A major shift in thinking about how alcohol and drugs affect the brain is producing more and better medications to treat addiction to drugs and alcohol, reports the St. Louis Post-Dispatch. Like antidepressant medication, some newer drugs are designed to repair chemical imbalances and abnormalities in the brain that occur as a result of chronic drug abuse.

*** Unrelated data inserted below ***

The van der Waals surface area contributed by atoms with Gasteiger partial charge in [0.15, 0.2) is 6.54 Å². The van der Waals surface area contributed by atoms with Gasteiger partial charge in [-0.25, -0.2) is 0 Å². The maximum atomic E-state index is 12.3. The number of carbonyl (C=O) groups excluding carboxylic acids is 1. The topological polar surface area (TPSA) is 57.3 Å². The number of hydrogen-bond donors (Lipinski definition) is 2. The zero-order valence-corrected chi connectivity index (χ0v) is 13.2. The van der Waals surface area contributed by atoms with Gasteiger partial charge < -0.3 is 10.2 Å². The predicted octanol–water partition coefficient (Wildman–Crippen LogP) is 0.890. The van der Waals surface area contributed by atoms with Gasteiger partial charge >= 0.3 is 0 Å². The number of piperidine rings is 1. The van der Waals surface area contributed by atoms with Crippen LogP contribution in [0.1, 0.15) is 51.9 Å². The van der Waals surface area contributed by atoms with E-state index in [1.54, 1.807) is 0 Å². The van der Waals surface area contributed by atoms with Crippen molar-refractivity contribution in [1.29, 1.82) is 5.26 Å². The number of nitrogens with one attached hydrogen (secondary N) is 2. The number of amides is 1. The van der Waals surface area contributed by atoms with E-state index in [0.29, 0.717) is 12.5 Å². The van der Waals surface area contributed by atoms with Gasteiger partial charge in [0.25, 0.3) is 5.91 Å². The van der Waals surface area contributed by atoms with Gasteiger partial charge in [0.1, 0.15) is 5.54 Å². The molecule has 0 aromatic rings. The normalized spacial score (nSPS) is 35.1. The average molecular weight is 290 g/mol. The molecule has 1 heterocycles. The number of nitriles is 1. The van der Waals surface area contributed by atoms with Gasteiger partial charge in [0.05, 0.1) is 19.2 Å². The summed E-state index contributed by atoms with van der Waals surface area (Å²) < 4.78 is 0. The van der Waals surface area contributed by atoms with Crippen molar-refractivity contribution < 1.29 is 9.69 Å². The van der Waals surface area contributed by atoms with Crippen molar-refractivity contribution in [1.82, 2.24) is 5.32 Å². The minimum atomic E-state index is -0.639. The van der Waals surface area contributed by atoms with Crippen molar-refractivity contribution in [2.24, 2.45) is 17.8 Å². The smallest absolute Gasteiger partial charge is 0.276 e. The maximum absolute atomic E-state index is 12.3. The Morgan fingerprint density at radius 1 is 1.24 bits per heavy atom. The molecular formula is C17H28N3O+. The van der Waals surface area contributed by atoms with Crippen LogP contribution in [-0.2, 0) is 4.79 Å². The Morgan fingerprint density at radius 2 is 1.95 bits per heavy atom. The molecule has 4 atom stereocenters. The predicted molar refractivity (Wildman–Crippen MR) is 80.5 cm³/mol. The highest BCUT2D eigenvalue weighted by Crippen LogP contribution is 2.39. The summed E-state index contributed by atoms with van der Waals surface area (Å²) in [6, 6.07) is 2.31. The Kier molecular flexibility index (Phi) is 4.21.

Promising medications include brand-new drugs and those already approved for other purposes. Among them: Topiramate – approved to treat epilepsy – for alcoholism and cocaine addiction, and Nalmefene, which was approved in 1994 for alcoholism and is being developed as a six-month implant for both alcoholism and opiate addiction. Federal health officials held a forum Friday at St. Louis University, part of a four-city stop, to raise awareness among doctors and the public about buprenorphine. Marketed under the trade names Suboxone and Subutex, it went on the market in 2003 to treat heroin, prescription painkiller and other opiate addictions. Like a drug called naltrexone, it can be prescribed by physicians in private practice, so “hopefully it will allow addiction treatment to be incorporated into mainstream medical practice,” said Nick Reuter of the U.S. Substance Abuse and Mental Health Services Administration.